JIS News

Approximately 300 primary and secondary schools across the island are making preparations for the celebration of ‘Jamaica Day’ this Friday, February 20, under the theme, ‘Up Ye Mighty People’. This is the first of three days to be observed in schools this year.
Hugh Douse, Director of the Culture in Education Programme in the Ministry of Education, Youth & Culture, told JIS News that Friday’s theme was chosen to sensitise young people in schools about the efforts that went into making Jamaica the country it was today.
“The North American penetration into our culture has really caused a great deal of fall out in terms of our children knowing a lot of the things that make us Jamaicans. It is a way to let our young people in particular, realize that we are a mighty people with regard to what we have done for our size and our years of independence,” he said.
With that, he noted, the recent naming of Jamaican-born, Mary Seacole as the ‘Greatest Black Briton’. Mary Seacole is well known for her role as a nurse in the Crimean War.
Mr. Douse pointed out that the staging of expositions, concerts, lectures and field trips were among the activities that schools sought to embark on in their celebrations.
“Students have not been paying enough visits to cultural institutions such as the Institute of Jamaica and the National Gallery, where much can be learnt about our country’s history and heritage. ‘Jamaica Day’ is a perfect opportunity for schools to organize trips to these establishments,” he stated.
The Director also encouraged schools to make use of local plays that were currently being shown in theatres. He cited examples such as ‘Christopher Cumbuckus’, ‘Combolo’ and ‘Bedward’, plays that depict aspects of the Jamaican story.
Mr. Douse said that students should also be exposed to ‘pep talks’ with local cultural icons in areas such as entertainment, business and sports. The appearances of such positive and successful individuals, he said, could help to instill feelings of pride and hope in young people.
He cited the Tivoli Gardens High and the St. Andrew Preparatory Schools as two of the more active schools participating in the day’s activities.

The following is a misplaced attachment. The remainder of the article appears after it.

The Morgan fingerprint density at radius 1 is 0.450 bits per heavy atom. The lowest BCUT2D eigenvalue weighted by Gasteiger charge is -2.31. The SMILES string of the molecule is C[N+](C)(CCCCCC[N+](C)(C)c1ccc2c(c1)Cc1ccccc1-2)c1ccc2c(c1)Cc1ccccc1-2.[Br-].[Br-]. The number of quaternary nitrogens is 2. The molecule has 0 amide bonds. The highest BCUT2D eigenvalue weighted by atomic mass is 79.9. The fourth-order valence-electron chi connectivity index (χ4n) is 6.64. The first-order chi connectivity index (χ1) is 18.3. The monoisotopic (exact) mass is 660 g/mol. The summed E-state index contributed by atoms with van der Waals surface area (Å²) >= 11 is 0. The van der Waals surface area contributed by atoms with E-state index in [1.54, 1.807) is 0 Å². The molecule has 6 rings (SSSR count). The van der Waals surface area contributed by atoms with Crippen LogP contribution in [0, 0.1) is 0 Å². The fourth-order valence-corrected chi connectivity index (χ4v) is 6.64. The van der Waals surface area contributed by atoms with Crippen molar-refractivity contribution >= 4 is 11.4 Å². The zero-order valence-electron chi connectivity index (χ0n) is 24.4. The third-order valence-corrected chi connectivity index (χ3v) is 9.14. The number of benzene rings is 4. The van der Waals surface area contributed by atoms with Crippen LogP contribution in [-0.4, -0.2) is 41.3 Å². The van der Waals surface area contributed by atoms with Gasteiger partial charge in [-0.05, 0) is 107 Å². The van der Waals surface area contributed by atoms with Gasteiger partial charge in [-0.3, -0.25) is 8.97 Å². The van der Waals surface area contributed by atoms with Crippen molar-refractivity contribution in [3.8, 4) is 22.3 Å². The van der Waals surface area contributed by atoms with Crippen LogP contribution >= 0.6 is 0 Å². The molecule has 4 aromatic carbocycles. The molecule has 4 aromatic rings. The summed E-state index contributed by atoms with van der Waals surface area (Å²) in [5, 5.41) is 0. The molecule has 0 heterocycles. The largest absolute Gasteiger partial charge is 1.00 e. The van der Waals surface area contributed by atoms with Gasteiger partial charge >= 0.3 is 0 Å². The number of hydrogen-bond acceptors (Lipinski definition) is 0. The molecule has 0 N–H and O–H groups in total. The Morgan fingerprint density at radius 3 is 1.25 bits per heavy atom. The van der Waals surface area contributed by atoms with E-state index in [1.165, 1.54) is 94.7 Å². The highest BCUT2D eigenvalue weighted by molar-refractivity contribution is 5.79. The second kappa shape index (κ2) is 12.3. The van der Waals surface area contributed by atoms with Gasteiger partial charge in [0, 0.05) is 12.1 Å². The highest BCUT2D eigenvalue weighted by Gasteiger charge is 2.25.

On Friday, the Tivoli Gardens High School will be hosting a group of 19 teachers and administrators from the United Kingdom, who are seeking to gain a better understanding of Jamaica’s culture and the education system, to aid their delivery to Jamaican students in the UK. They will be entertained with cultural presentations from the Tivoli Dancers and the Kingston Drummers. Sydney Bartley, Director at the Ministry’s Culture Division will also address them.
The St. Andrew Preparatory School will be holding a special devotion, where Mr. Douse will give a presentation.
‘Jamaica Day’ was established under the Culture in Education Programme in 2003 as a means of utilizing culture as the vehicle for social transformation. It was recognized that many young people do not understand what it is to be “Jamaican” or what is the Jamaican way of life.
“We want our young people to learn some of the things that make us Jamaicans, to learn the philosophies of Marcus Garvey, Louise Bennett, Bob Marley, Mary Seacole and others who have made great strides in society,” he noted.
Schools may contact the Culture Division at 967-4498 or 967-4975 for further information on the day’s activities.
‘Jamaica Day’ will again be observed in May and November later this year.

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